A few months ago, I met a midwife named Jennica from BC. She was training doctors and midwives in a rural health centre, so they could improve outcomes for moms and babies through quality maternal care.
Pregnant moms were anxiously pacing around Labour & Delivery. Expectant grandparents were wringing in their hands. In those ways, it was very much like the hospital where I had my babies.
The Pawe Regional Health Centre in Ethiopia, where Jennica is a volunteer with Cuso International, has little else in common with the hospitals here – except a caring staff that is eager to learn, and give their patients the best possible maternal care to ensure that moms and babies deliver safely.
You’re probably wondering what I was doing in a small community in Ethiopia. I was there with a film crew to interview Jennica and create a video about how Cuso International volunteers like her impact the communities they work in. I don’t usually write about my “day job” outside of work, but when a trip for work has profound impact, you can’t help but share.
When I heard I was going to rural Ethiopia for work, the first two thoughts that popped into my head were “This is going to be life changing” and “This is going to break my heart.” I was right.
Heartbreaking and Life Changing
At one point during the filming, Jennica introduced me to a baby that had just been delivered – prematurely – and was just a tiny little thing. In fact, the baby was almost exactly the size that my second was when she was born.
When I was pregnant with little A, things weren’t going well. There were no clear reasons why – just that this pregnancy wasn’t like my first. Test were showing the baby was small. I wasn’t growing either. It was scary and isolating and I felt very alone.
On the day my girl was born, I was told at 7 am she was in peril. I remember every moment like it was yesterday. There was an emergency C-section. Countless people milled around in the room, standing by to receive the baby. I had been told they would resuscitate if necessary, and whisk her off to the state-of-the-art NICU in our hospital. She was 3lbs, 11oz.
Mothers in other parts of the world aren’t so lucky
In the Pawe delivery room where Jennica stood holding the baby, I didn’t meet the mom. But this little baby and her family face all of the preemie challenges that we went through. My baby had a climate controlled isolette, constant monitoring, and a room full of medical equipment – but most importantly, she had the care of skilled Canadian doctors, nurses and midwives watching her 24/7. In once instance, they realized she wasn’t absorbing food, changed her feeding method and ensured she didn’t starve to death. Without the expertise of her caregivers, she would have perished.
I looked at this tiny baby, being carefully cradled by Jennica, and realized that my baby and I were very fortunate. She was born in a place where we had access to the care we did. I also realized that this baby was very fortunate to have Jennica. This brave midwife volunteered to come to the other side of the world to share her skills and knowledge with the medical staff in this region.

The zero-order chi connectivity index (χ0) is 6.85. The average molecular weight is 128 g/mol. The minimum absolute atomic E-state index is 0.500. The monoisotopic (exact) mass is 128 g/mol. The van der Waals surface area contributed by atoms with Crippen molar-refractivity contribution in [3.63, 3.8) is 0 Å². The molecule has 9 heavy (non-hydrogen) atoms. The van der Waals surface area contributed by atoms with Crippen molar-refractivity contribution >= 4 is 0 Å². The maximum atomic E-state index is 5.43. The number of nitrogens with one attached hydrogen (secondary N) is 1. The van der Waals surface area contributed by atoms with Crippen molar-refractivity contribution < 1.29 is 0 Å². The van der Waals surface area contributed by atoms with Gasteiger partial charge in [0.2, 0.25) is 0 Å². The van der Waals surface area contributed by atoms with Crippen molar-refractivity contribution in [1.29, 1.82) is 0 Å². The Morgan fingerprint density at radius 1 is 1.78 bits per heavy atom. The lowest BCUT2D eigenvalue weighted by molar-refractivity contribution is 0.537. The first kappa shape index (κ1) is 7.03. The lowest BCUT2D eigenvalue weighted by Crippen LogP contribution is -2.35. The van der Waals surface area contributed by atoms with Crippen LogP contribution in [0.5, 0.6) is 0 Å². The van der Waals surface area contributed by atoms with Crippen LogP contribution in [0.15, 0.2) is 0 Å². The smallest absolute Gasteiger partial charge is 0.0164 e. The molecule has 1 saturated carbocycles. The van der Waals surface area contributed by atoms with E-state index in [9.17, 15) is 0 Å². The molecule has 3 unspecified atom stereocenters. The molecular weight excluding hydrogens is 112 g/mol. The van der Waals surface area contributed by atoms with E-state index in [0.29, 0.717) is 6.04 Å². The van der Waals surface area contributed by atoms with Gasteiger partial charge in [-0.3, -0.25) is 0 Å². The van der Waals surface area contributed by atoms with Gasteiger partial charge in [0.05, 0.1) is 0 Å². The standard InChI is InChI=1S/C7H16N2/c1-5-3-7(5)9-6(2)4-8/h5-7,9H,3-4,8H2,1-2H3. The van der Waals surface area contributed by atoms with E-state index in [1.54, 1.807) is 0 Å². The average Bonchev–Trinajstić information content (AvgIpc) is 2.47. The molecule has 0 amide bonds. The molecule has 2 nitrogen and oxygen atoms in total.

Trained volunteers like Jennica save lives
As a Cuso International volunteer, Jennica teaches doctors and midwives how to monitor labour more effectively, use equipment to identify potential issues and support mothers and their families through delivery and recovery.
In Pawe, the risk of infection and lack knowledge and access to equipment means complications for pregnant moms and babies can quickly become life threatening. If I had delivered there and not here, there is a good chance neither of us would be here today.
You can help provide maternal care too
Cuso International is a charity that has been sending volunteers around the world to help communities thrive and grow. The Maternal Health program helps save the lives of moms and little ones, to ensure they can share the holidays with their families.
This time of year, moms like me are particularly grateful. Children bring so much joy to the holiday season. While you’re sharing this time with your family, you can help ensure that mothers around the world can do the same. The Cuso CAN Fund was established to give you the chance to support Cuso International’s high priority maternal and child health projects in Ethiopia, Benin, Tanzania, Nigeria and the Democratic Republic of Congo. In all these places, pregnant and labouring moms need the kind of trained, compassionate care we had when we delivered our children.
Join me in helping to send Canadian medical volunteers into communities to save the lives of moms and babies.
Oh, and here’s a look at the video shot on the trip.
Disclosure: Cuso International is one of many clients I work on at my job. The observations that informed this post were made on a business trip. I did not receive any additional compensation for this post. All opinions reflected here are personal and my own.